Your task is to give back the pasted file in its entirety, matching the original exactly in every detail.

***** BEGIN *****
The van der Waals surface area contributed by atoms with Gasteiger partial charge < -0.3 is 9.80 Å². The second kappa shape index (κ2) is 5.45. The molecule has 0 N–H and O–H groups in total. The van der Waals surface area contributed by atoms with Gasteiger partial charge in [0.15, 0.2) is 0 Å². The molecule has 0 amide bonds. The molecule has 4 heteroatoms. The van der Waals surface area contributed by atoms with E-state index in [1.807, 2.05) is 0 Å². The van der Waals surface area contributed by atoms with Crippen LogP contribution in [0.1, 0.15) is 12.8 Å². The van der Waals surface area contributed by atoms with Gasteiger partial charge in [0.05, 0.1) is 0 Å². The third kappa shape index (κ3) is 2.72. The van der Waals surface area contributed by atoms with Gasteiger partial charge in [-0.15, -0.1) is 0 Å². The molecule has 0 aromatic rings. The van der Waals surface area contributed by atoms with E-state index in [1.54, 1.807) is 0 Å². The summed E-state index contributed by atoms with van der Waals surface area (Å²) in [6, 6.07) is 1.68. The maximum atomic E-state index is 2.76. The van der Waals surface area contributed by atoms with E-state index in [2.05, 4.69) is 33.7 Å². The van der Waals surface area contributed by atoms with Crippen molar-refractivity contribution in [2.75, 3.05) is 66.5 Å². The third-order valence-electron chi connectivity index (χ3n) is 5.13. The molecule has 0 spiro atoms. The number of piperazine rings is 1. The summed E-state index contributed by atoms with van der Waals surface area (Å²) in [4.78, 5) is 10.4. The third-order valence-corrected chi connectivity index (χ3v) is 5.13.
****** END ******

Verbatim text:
The van der Waals surface area contributed by atoms with Gasteiger partial charge < -0.3 is 9.80 Å². The second kappa shape index (κ2) is 5.45. The molecule has 0 N–H and O–H groups in total. The van der Waals surface area contributed by atoms with Gasteiger partial charge in [0.15, 0.2) is 0 Å². The molecule has 0 amide bonds. The molecule has 4 heteroatoms. The van der Waals surface area contributed by atoms with E-state index in [1.807, 2.05) is 0 Å². The van der Waals surface area contributed by atoms with Crippen LogP contribution in [0.1, 0.15) is 12.8 Å². The van der Waals surface area contributed by atoms with Gasteiger partial charge in [0.05, 0.1) is 0 Å². The third kappa shape index (κ3) is 2.72. The van der Waals surface area contributed by atoms with Gasteiger partial charge in [-0.15, -0.1) is 0 Å². The molecule has 0 aromatic rings. The van der Waals surface area contributed by atoms with E-state index in [1.54, 1.807) is 0 Å². The summed E-state index contributed by atoms with van der Waals surface area (Å²) in [6, 6.07) is 1.68. The maximum atomic E-state index is 2.76. The van der Waals surface area contributed by atoms with E-state index in [2.05, 4.69) is 33.7 Å². The van der Waals surface area contributed by atoms with Crippen molar-refractivity contribution in [2.75, 3.05) is 66.5 Å². The third-order valence-electron chi connectivity index (χ3n) is 5.13. The molecule has 0 spiro atoms. The number of piperazine rings is 1. The summed E-state index contributed by atoms with van der Waals surface area (Å²) in [4.78, 5) is 10.4. The third-order valence-corrected chi connectivity index (χ3v) is 5.13.